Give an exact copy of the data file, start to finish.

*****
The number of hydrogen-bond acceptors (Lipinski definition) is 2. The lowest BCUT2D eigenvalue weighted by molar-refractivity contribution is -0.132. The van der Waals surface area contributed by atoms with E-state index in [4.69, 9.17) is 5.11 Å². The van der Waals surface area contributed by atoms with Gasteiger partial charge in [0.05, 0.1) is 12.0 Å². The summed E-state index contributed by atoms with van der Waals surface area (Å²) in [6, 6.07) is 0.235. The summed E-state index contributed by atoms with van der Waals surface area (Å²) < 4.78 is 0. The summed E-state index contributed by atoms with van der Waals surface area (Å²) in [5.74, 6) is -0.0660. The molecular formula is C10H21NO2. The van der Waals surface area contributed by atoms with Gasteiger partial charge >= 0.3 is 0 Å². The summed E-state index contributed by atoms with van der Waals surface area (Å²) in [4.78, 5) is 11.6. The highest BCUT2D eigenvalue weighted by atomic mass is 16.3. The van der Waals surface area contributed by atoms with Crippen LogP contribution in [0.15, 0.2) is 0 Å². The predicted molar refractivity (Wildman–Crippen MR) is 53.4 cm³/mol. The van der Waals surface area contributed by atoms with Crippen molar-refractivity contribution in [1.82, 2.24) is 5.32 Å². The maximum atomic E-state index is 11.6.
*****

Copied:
The number of hydrogen-bond acceptors (Lipinski definition) is 2. The lowest BCUT2D eigenvalue weighted by molar-refractivity contribution is -0.132. The van der Waals surface area contributed by atoms with E-state index in [4.69, 9.17) is 5.11 Å². The van der Waals surface area contributed by atoms with Gasteiger partial charge in [0.05, 0.1) is 12.0 Å². The summed E-state index contributed by atoms with van der Waals surface area (Å²) in [6, 6.07) is 0.235. The summed E-state index contributed by atoms with van der Waals surface area (Å²) < 4.78 is 0. The summed E-state index contributed by atoms with van der Waals surface area (Å²) in [5.74, 6) is -0.0660. The molecular formula is C10H21NO2. The van der Waals surface area contributed by atoms with Gasteiger partial charge >= 0.3 is 0 Å². The summed E-state index contributed by atoms with van der Waals surface area (Å²) in [4.78, 5) is 11.6. The highest BCUT2D eigenvalue weighted by atomic mass is 16.3. The van der Waals surface area contributed by atoms with Crippen LogP contribution in [0.15, 0.2) is 0 Å². The predicted molar refractivity (Wildman–Crippen MR) is 53.4 cm³/mol. The van der Waals surface area contributed by atoms with Crippen molar-refractivity contribution in [1.82, 2.24) is 5.32 Å². The maximum atomic E-state index is 11.6.